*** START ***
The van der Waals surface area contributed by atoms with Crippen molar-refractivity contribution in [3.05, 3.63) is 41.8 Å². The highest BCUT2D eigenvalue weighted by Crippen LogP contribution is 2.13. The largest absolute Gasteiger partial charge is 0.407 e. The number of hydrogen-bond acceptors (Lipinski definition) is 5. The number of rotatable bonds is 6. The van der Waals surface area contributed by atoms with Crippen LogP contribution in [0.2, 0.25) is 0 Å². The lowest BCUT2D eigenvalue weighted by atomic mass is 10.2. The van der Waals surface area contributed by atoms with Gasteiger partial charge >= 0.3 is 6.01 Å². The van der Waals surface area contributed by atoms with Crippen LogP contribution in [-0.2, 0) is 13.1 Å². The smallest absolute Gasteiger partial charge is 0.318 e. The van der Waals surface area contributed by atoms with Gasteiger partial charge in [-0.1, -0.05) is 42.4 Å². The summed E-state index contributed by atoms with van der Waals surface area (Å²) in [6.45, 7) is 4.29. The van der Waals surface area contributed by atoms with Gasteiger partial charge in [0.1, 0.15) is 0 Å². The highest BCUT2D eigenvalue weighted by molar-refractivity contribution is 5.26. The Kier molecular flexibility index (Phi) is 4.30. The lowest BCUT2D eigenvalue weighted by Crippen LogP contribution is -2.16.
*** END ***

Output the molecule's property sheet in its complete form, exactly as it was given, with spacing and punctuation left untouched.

The van der Waals surface area contributed by atoms with Crippen molar-refractivity contribution in [3.05, 3.63) is 41.8 Å². The highest BCUT2D eigenvalue weighted by Crippen LogP contribution is 2.13. The largest absolute Gasteiger partial charge is 0.407 e. The number of hydrogen-bond acceptors (Lipinski definition) is 5. The number of rotatable bonds is 6. The van der Waals surface area contributed by atoms with Crippen LogP contribution in [0.2, 0.25) is 0 Å². The lowest BCUT2D eigenvalue weighted by atomic mass is 10.2. The van der Waals surface area contributed by atoms with Gasteiger partial charge >= 0.3 is 6.01 Å². The van der Waals surface area contributed by atoms with Crippen LogP contribution in [-0.2, 0) is 13.1 Å². The smallest absolute Gasteiger partial charge is 0.318 e. The van der Waals surface area contributed by atoms with Gasteiger partial charge in [-0.1, -0.05) is 42.4 Å². The summed E-state index contributed by atoms with van der Waals surface area (Å²) in [6.45, 7) is 4.29. The van der Waals surface area contributed by atoms with Gasteiger partial charge in [0.1, 0.15) is 0 Å². The highest BCUT2D eigenvalue weighted by molar-refractivity contribution is 5.26. The Kier molecular flexibility index (Phi) is 4.30. The lowest BCUT2D eigenvalue weighted by Crippen LogP contribution is -2.16.